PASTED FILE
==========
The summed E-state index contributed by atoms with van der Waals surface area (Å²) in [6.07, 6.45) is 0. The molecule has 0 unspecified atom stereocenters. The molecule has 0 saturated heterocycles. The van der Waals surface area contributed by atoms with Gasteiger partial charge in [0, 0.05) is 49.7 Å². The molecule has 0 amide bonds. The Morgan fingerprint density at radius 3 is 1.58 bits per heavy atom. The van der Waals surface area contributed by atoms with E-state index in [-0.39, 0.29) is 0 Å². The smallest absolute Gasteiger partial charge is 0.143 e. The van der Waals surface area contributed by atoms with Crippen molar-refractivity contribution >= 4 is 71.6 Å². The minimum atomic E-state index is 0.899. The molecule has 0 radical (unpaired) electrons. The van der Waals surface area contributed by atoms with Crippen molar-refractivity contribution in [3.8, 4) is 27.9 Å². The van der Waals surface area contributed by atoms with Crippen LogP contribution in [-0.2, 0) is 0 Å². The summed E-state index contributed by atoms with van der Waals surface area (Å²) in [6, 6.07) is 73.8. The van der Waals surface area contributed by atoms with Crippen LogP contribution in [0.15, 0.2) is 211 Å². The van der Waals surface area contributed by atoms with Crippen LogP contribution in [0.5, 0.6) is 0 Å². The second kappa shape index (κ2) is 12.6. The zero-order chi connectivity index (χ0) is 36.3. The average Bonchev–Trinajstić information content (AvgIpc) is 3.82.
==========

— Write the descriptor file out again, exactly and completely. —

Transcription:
The summed E-state index contributed by atoms with van der Waals surface area (Å²) in [6.07, 6.45) is 0. The molecule has 0 unspecified atom stereocenters. The molecule has 0 saturated heterocycles. The van der Waals surface area contributed by atoms with Gasteiger partial charge in [0, 0.05) is 49.7 Å². The molecule has 0 amide bonds. The Morgan fingerprint density at radius 3 is 1.58 bits per heavy atom. The van der Waals surface area contributed by atoms with E-state index in [-0.39, 0.29) is 0 Å². The smallest absolute Gasteiger partial charge is 0.143 e. The van der Waals surface area contributed by atoms with Crippen molar-refractivity contribution >= 4 is 71.6 Å². The minimum atomic E-state index is 0.899. The molecule has 0 radical (unpaired) electrons. The van der Waals surface area contributed by atoms with Crippen molar-refractivity contribution in [3.8, 4) is 27.9 Å². The van der Waals surface area contributed by atoms with Crippen LogP contribution in [-0.2, 0) is 0 Å². The summed E-state index contributed by atoms with van der Waals surface area (Å²) in [6, 6.07) is 73.8. The van der Waals surface area contributed by atoms with Crippen LogP contribution in [0.15, 0.2) is 211 Å². The van der Waals surface area contributed by atoms with Crippen LogP contribution in [0.5, 0.6) is 0 Å². The second kappa shape index (κ2) is 12.6. The zero-order chi connectivity index (χ0) is 36.3. The average Bonchev–Trinajstić information content (AvgIpc) is 3.82.